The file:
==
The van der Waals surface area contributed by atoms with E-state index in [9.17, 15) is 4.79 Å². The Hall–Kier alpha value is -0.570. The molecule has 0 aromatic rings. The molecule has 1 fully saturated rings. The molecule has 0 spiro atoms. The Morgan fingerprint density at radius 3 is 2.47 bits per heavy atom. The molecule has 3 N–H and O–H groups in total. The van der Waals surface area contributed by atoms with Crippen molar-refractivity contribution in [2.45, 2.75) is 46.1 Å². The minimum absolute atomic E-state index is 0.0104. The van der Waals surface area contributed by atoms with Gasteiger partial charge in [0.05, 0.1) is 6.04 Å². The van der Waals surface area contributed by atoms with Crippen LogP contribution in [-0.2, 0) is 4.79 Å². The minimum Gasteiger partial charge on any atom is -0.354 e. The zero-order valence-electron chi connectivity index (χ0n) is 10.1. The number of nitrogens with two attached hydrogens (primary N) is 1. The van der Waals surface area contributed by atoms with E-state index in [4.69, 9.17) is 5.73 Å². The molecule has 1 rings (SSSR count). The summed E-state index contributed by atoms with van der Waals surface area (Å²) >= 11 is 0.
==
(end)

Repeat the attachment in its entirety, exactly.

The van der Waals surface area contributed by atoms with E-state index in [9.17, 15) is 4.79 Å². The Hall–Kier alpha value is -0.570. The molecule has 0 aromatic rings. The molecule has 1 fully saturated rings. The molecule has 0 spiro atoms. The Morgan fingerprint density at radius 3 is 2.47 bits per heavy atom. The molecule has 3 N–H and O–H groups in total. The van der Waals surface area contributed by atoms with Crippen molar-refractivity contribution in [2.45, 2.75) is 46.1 Å². The minimum absolute atomic E-state index is 0.0104. The van der Waals surface area contributed by atoms with Gasteiger partial charge in [0.05, 0.1) is 6.04 Å². The van der Waals surface area contributed by atoms with Crippen LogP contribution in [-0.2, 0) is 4.79 Å². The minimum Gasteiger partial charge on any atom is -0.354 e. The zero-order valence-electron chi connectivity index (χ0n) is 10.1. The number of nitrogens with two attached hydrogens (primary N) is 1. The van der Waals surface area contributed by atoms with E-state index in [4.69, 9.17) is 5.73 Å². The molecule has 1 rings (SSSR count). The summed E-state index contributed by atoms with van der Waals surface area (Å²) >= 11 is 0.